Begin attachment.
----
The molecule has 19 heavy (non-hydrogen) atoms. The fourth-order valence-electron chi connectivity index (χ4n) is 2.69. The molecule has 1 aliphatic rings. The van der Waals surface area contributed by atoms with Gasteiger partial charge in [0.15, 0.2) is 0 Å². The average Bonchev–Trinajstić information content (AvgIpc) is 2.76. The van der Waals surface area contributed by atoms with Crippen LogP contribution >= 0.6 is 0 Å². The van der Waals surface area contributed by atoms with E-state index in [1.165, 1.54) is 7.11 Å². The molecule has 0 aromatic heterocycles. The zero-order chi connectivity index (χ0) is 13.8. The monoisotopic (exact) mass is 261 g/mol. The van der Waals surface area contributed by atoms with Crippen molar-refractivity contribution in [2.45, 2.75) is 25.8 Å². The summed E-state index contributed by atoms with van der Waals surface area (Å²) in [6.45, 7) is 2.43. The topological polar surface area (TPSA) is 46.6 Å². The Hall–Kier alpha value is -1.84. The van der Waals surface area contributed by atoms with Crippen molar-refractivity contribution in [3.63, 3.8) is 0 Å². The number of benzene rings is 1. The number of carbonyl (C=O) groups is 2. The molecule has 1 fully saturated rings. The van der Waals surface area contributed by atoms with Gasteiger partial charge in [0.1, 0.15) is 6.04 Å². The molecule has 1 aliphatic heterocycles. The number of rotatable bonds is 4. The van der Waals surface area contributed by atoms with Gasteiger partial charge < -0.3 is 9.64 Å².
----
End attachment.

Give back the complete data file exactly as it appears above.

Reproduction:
The molecule has 19 heavy (non-hydrogen) atoms. The fourth-order valence-electron chi connectivity index (χ4n) is 2.69. The molecule has 1 aliphatic rings. The van der Waals surface area contributed by atoms with Gasteiger partial charge in [0.15, 0.2) is 0 Å². The average Bonchev–Trinajstić information content (AvgIpc) is 2.76. The van der Waals surface area contributed by atoms with Crippen LogP contribution >= 0.6 is 0 Å². The van der Waals surface area contributed by atoms with E-state index in [1.165, 1.54) is 7.11 Å². The molecule has 0 aromatic heterocycles. The zero-order chi connectivity index (χ0) is 13.8. The monoisotopic (exact) mass is 261 g/mol. The van der Waals surface area contributed by atoms with Crippen molar-refractivity contribution in [2.45, 2.75) is 25.8 Å². The summed E-state index contributed by atoms with van der Waals surface area (Å²) in [6.45, 7) is 2.43. The topological polar surface area (TPSA) is 46.6 Å². The Hall–Kier alpha value is -1.84. The van der Waals surface area contributed by atoms with Crippen molar-refractivity contribution in [3.63, 3.8) is 0 Å². The number of benzene rings is 1. The number of carbonyl (C=O) groups is 2. The molecule has 1 fully saturated rings. The van der Waals surface area contributed by atoms with Gasteiger partial charge in [0.1, 0.15) is 6.04 Å². The molecule has 1 aliphatic heterocycles. The number of rotatable bonds is 4. The van der Waals surface area contributed by atoms with Gasteiger partial charge < -0.3 is 9.64 Å².